ganization of traditional public health services in rural areas. We have also learned the value of utilizing health aids in motivating and communicating with the migrants.

Migrant families are rapidly changing their attitudes toward utilizing health services. The evening clinics have often run as late as midnight and served as many as 100 persons. To spend a long hard day in the field, yet still be willing to come many miles to an evening medical clinic indicates good motivation. Originally, families sought health care in the clinic for their children as a requirement for admission to licensed day care programs. Attendance at the medical clinics gradually extended to other members of the family as they realized the benefits. A major health problem which remains to be solved is child spacing and family limitation. Typical childbearing experiences are as follows: One migrant family served by the program this past summer had sixteen children. Another had six living children, two infants who died and three miscarriages. Another family; ten living children; four miscarriages, and another family with seven children all under eight years of age. These families are beginning to request help in family planning. Although Western Kansas has a rather small migrant stream-5,000 to 6,000 persons, the problems of these people run deep. Unless continued effort comes from the Federal Government, it is probable the life patterns of migration, lack of education and lack of health care will be transmitted from generation to generation. Most gratifying in the past year has been the improved inter-state communication with better follow-up of health problems at the home base. We sincerely urge extension of the Migrant Health Act. Although additional funds probably will not be requested for the Kansas project, similar projects are needed in other areas of the country.

Respectfully submitted.

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Topeka, Kans., December 26, 1967.


Chairman, Migrant Health Subcommittee,
New Senate Office Building,
Washington, D.C.

DEAR SIR: Kansas has been a recipient of a migrant health grant for the past four years. This grant has allowed us to provide health services for approximately 4,000 migrants who come to Kansas each spring and return to Texas in the fall. These migrant families contain many small children and infants.

The migrant population is centered in the Southwestern part of Kansas around Garden City. This is largely a rural area with almost no public health services and a minimum of physicians and dentists.

The grant has allowed us to provide family medical clinics, dental clinics, hospitalization, immunizations, tests and x-rays for the detection of tuberculosis, family planning services, vision and hearing screening for children, prenatal care for expectant mothers, public health nursing services, sanitarian and health education services, and health services to children in day care centers. None of these services would be available to the migrants if it were not for this grant.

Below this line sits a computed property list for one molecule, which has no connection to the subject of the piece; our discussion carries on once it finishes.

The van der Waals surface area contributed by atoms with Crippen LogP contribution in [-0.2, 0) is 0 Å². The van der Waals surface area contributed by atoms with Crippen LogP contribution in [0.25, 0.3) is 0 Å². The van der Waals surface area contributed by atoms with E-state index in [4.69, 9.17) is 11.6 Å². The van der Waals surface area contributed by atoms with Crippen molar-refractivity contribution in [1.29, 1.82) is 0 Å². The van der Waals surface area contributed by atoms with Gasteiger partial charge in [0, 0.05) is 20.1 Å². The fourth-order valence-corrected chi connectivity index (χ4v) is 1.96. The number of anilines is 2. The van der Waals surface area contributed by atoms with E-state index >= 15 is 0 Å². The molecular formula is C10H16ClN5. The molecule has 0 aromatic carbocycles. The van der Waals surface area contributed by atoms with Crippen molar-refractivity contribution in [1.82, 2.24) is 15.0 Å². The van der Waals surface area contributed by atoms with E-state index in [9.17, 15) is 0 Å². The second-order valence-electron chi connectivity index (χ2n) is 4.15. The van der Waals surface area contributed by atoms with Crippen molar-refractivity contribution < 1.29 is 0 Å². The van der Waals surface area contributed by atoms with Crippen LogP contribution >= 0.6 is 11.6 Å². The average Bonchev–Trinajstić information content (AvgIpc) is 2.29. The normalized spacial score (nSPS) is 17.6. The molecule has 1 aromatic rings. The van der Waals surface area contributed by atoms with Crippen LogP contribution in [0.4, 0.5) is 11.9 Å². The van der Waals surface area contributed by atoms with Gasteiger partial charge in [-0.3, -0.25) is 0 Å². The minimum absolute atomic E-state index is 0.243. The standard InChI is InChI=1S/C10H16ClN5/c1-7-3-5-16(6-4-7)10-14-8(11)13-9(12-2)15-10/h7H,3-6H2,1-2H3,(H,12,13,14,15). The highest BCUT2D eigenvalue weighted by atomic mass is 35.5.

A second grant has been utilized by the Kansas City-Wyandotte County Health Department to provide similar services for around 4,000 migrants who come to the Kansas City area each summer.

These grants total $110,000 and are adequate to provide needed health and medical services to the Kansas migrants. We urge that this program be continued by the Federal Congress and will be pleased to supply additional information as



Director of Health.

Topeka, Kans., January 2, 1968.


Chairman, Migrant Health Subcommittee, U.S. Senate,
New Senate Office Building, Washington, D.C.

DEAR SENATOR WILLIAMS: This is written in support of the pending migrant health legislation.

The Migrant Health Grant has been most helpful to us in Kansas in developing public health and medical care programs for migrants. I am sure that you are well aware of the needs of this group for both health education and health service, so I will not enumerate these. Through the public health nursing service we have been able to institute, we are seeing a change in health attitudes and practices that is most gratifying. More work and service will be necessary if attitudes are to be really changed and people are to continue to seek medical care when needed and to use child and self care practices that will insure good health.

To continue the program which we have started, we will need continuing support from the Federal Grant Funds. The localities in which the projects are located are not able to support the services at present and the state is not ready to assume this load without assistance.

Because of our referrals to other parts of the country when families or individuals need care after they leave our state, we are aware that there are areas with no services. Funds are needed for new services as well as for continuing programs such

as ours.

I certainly hope that the health needs of a sizable segment of our population will be considered seriously and that funds will be appropriated to make possible new and expanded services as well as the continuation of those already existing. Sincerely,

DOROTHY WOODIN, Director, Public Health Nursing.


Chairman, Migrant Health Subcommittee,

New Senate Office Building, Washington, D.C.


Frankfort, Ky., December 27, 1967.

DEAR SENATOR WILLIAMS: This is in reference to Senate Bill 2688, introduced to extend the Migrant Health Act for five years and also expand services to reach additional migrant farm workers.

I am definitely favorable to the enactment of Federal legislation to improve the health services under this program. Due to state resident requirements, it is impossible for each state to provide the level of health care that meets minimum standards.